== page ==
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Generating a passive income stream

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Generating a passive income stream | The Thaiger
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PHUKET: The whole point of retirement planning is to get to a point where you no longer need to actively work to provide you with the things you need or want. This can be accomplished by saving enough money that you can draw it down slowly until you die, but the downside of this approach is that you obviously never know in advance exactly how long you will live. Mess up on that forecast and you may end up 90-years-old and broke, which is not the best time in life to have to try and re-enter the workforce. Generating a passive income stream which could take care of you in perpetuity is a much better approach, although one that has seemed very elusive for many retirees in today’s low interest rate environment.

How exactly then, can you go about building a steady passive income in the current environment? There are actually quite a few ways to do it, but since each one carries with it a unique set of risks, the best approach is to try and create several separate streams. This way, if something unexpectedly goes wrong with one, your entire income hasn’t been wiped out because of it.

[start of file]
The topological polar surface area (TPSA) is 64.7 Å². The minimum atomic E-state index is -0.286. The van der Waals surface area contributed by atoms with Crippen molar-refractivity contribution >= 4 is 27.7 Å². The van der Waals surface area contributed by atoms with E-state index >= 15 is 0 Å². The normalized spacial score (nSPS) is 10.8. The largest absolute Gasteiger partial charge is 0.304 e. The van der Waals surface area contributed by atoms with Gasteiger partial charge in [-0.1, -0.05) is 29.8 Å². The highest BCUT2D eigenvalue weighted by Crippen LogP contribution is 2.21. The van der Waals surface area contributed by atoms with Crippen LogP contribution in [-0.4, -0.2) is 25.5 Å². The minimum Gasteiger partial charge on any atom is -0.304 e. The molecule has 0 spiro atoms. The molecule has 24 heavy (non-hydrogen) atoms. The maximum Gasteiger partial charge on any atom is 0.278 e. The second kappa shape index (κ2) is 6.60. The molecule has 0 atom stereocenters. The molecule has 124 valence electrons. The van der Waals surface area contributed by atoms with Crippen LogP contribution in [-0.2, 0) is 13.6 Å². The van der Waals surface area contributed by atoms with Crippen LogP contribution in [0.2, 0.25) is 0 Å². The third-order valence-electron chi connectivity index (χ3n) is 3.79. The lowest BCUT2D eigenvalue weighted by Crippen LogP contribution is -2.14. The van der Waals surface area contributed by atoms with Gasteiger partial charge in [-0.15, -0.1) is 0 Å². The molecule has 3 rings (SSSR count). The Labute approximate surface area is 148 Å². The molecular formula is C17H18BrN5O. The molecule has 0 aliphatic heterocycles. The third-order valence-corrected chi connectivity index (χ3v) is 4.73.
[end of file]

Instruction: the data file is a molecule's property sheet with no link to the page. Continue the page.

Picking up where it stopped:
The first and most obvious form of passive income, which is most likely as old as the so-called world’s oldest profession, is to buy or develop rental properties. These can be commercial or residential, and the great thing about real estate is that it is generally inflation proof. I won’t spend too much time on real estate here since you have experts on the subject, such as Bill Barnett, writing columns dedicated to it every week. There are risks involved with real estate, however, and as it is also one of the least liquid asset classes out there, you need to diversify across more liquid asset classes in case unforeseen events cause you to need cash in a hurry.